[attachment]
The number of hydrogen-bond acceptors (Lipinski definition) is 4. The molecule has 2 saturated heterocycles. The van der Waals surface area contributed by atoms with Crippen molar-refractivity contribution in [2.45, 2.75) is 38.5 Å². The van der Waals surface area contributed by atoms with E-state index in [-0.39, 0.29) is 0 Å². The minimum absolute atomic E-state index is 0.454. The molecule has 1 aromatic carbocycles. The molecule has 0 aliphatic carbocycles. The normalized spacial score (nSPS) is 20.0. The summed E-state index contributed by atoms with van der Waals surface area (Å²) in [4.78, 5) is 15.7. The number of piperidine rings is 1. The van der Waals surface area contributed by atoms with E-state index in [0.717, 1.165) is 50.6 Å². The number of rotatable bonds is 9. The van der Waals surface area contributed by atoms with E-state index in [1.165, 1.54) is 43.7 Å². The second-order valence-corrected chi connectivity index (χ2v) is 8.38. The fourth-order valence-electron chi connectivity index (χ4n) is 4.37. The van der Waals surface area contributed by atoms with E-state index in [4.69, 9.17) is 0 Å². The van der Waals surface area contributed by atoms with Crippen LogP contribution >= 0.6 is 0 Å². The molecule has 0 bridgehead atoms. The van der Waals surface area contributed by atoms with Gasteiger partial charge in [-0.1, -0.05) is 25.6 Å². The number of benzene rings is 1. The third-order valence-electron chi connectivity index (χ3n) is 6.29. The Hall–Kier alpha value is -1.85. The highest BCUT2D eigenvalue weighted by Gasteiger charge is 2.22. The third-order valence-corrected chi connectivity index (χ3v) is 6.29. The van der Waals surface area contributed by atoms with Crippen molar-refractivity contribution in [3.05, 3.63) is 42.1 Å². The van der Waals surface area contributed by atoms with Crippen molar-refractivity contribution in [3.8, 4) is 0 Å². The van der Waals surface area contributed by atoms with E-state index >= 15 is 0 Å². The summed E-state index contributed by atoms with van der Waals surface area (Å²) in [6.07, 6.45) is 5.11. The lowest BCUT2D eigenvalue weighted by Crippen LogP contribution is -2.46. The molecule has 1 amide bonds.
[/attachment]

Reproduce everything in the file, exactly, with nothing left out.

The number of hydrogen-bond acceptors (Lipinski definition) is 4. The molecule has 2 saturated heterocycles. The van der Waals surface area contributed by atoms with Crippen molar-refractivity contribution in [2.45, 2.75) is 38.5 Å². The van der Waals surface area contributed by atoms with E-state index in [-0.39, 0.29) is 0 Å². The minimum absolute atomic E-state index is 0.454. The molecule has 1 aromatic carbocycles. The molecule has 0 aliphatic carbocycles. The normalized spacial score (nSPS) is 20.0. The summed E-state index contributed by atoms with van der Waals surface area (Å²) in [4.78, 5) is 15.7. The number of piperidine rings is 1. The van der Waals surface area contributed by atoms with E-state index in [0.717, 1.165) is 50.6 Å². The number of rotatable bonds is 9. The van der Waals surface area contributed by atoms with E-state index in [1.165, 1.54) is 43.7 Å². The second-order valence-corrected chi connectivity index (χ2v) is 8.38. The fourth-order valence-electron chi connectivity index (χ4n) is 4.37. The van der Waals surface area contributed by atoms with E-state index in [4.69, 9.17) is 0 Å². The van der Waals surface area contributed by atoms with Crippen LogP contribution >= 0.6 is 0 Å². The molecule has 0 bridgehead atoms. The van der Waals surface area contributed by atoms with Gasteiger partial charge in [-0.1, -0.05) is 25.6 Å². The number of benzene rings is 1. The third-order valence-electron chi connectivity index (χ3n) is 6.29. The Hall–Kier alpha value is -1.85. The highest BCUT2D eigenvalue weighted by Gasteiger charge is 2.22. The third-order valence-corrected chi connectivity index (χ3v) is 6.29. The van der Waals surface area contributed by atoms with Crippen molar-refractivity contribution in [3.05, 3.63) is 42.1 Å². The van der Waals surface area contributed by atoms with Crippen molar-refractivity contribution in [3.8, 4) is 0 Å². The van der Waals surface area contributed by atoms with E-state index >= 15 is 0 Å². The summed E-state index contributed by atoms with van der Waals surface area (Å²) in [6.07, 6.45) is 5.11. The lowest BCUT2D eigenvalue weighted by Crippen LogP contribution is -2.46. The molecule has 1 amide bonds.